The Centre informed the Supreme Court on Tuesday that if it were to consider waiving interest on all the loans and advances to all categories of borrowers for the six-month moratorium period announced by RBI in view of COVID-19 pandemic, then the amount foregone would be more than Rs 6 lakh crore.
If the banks were to bear this burden, then it would necessarily wipe out a substantial and a major part of their net worth, rendering most of the lenders unviable and raising a very serious question mark over their very survival, it said.
A bench of Justices Ashok Bhushan, R S Reddy and M R Shah was informed by Solicitor General Tushar Mehta, appearing for the Centre, that this was one of the main reasons why waiver of interest was not even contemplated and only payment of instalments was deferred.
The top court is hearing a batch of pleas of various bodies including from real estate and power seeking sector wise relief in view of the COVID-19 pandemic.
Reading from the written submission filed in the top court, Mehta said that if the interest is waived on all the loans and advances for the moratorium period, with regard to all classes and categories of borrowers, the amount to be foregone would be more than Rs 6 lakh crore.
It is submitted that if the Government were to consider waiving interest on all the loans and advances to all classes and categories of borrowers corresponding to the six-month period for which the moratorium (deferment of payment of instalment) was made available under the relevant RBI circulars, the estimated amount is more than Rs 6 lakh crore, he said.
Giving an illustration, he said that in case of State Bank of India alone (which is the largest bank in the country), waiver of six months’ interest would completely wipe out over half of the bank’s net worth which has accumulated over nearly 65 years of its existence.
Continued payment of interest (including interest on interest) to depositors is not only one of the most essential banking activities but is a huge responsibility that can never be compromised as most of the depositors are bound to be small depositors, pensioners etc. surviving on the interest from their deposits, he said in his written submissions.
Referring to the affidavit filed by Indian Banks Association on September 25, he said that State Bank of India has stated that interest amount from borrowers during six months moratorium works out to be Rs 88,078 crore (approximately) whereas the interest payable to the depositors during the said period works out to be Rs 75,157 crore (approximately).
Mehta said that in the Indian banking system for every loan account there are about 8.5 deposit accounts and highlighted the various financial reliefs already granted by the Central government.
He said that going any further may be detrimental to the overall economic scenario, the economy of the nation or the banking sector may not be able to take the financial constraints resulting therefrom.
Mehta also pointed out the sector-specific relief measures taken by the Centre for the small and mid-sized business/MSMEs including from sectors such as restaurants and hotels.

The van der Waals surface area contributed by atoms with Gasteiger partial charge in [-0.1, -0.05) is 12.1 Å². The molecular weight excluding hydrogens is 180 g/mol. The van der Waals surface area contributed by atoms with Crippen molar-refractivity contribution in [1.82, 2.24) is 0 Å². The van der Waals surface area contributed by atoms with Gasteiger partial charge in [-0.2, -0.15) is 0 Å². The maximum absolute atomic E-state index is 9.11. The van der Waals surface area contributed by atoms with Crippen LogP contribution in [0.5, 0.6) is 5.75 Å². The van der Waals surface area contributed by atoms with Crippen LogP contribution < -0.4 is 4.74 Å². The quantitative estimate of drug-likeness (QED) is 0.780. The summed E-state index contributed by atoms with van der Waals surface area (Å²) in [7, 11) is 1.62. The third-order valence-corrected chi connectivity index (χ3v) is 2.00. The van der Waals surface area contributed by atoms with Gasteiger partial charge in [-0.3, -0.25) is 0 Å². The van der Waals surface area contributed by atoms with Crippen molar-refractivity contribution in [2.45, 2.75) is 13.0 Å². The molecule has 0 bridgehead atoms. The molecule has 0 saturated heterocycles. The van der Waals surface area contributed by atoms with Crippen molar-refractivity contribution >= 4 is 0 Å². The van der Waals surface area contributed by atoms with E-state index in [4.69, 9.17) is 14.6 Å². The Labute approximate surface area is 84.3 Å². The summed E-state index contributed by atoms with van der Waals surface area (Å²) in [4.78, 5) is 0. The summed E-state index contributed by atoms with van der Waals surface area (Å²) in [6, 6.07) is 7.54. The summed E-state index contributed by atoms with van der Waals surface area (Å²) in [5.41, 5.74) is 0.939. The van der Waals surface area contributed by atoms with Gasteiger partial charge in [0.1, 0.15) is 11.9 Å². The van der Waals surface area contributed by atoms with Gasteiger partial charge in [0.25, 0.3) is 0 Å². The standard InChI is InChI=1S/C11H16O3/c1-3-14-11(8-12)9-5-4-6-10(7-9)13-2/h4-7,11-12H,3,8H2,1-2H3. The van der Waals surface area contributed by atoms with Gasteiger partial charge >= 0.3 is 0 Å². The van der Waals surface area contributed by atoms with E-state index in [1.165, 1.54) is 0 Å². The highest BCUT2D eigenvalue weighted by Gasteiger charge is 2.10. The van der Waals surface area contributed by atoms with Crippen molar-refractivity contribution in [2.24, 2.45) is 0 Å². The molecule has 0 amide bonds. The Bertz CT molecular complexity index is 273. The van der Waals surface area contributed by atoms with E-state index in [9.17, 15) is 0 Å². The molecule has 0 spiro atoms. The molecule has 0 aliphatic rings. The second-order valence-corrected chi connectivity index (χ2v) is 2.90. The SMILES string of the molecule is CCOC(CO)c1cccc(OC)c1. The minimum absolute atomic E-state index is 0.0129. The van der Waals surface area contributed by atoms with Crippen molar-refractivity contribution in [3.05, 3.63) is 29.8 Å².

He said the Centre has promulgated emergency credit-linked guarantee scheme (ECLGS) of Rs 3 lakh crore providing additional credit at lower rate of interest, with 100 per cent government guarantee and no fresh collateral.
The scheme has been extended with higher financial limits to twenty seven COVID-19 impacted sectors including restaurant and hotel sectors, he added.
He said that though it may not be possible to give the exact percentage of the borrowers who have not availed of the moratorium and have deposited instalments in time; approximately such class would be more than 50 per cent.
Mehta said that granting relief to distressed small borrowers, the Centre decided that the relief on waiver of compound interest during the six-month moratorium period shall be limited to the most vulnerable category of borrowers who availed loan up to Rs 2 crore.
He said that RBI in its circular dated August 6 classified big borrowers (having the loan account of Rs 1500 crores and above0 and rest as not big borrowers.
Mehta added that the customising the reliefs to individual borrowers can never be done either by the Ministry of Finance or by the RBI as it involves crores of borrowers and therefore, it can be done only by respective lenders.
He said that so far as big borrowers are concerned, the RBI appointed an expert committee under the Chairmanship of K V Kamath which segregated various sector borrowers into 26 categories and gave parameters within which banks were directed to restructure the accounts.
He added that various steps are taken by different ministers under the Disaster Management Act, as against the wrong notion of petitions that functions of all ministers are to be discharged by the National Disaster Management Authority (NDMA).
In other words, so far as the economic impact of the present disaster is concerned, it is essentially the function of the Ministry of Finance and RBI to take measures under Section 36 of the Act and the question of NDMA stepping in would not arise, his written submission said.
The day long hearing conducted through video conferencing would continue tomorrow.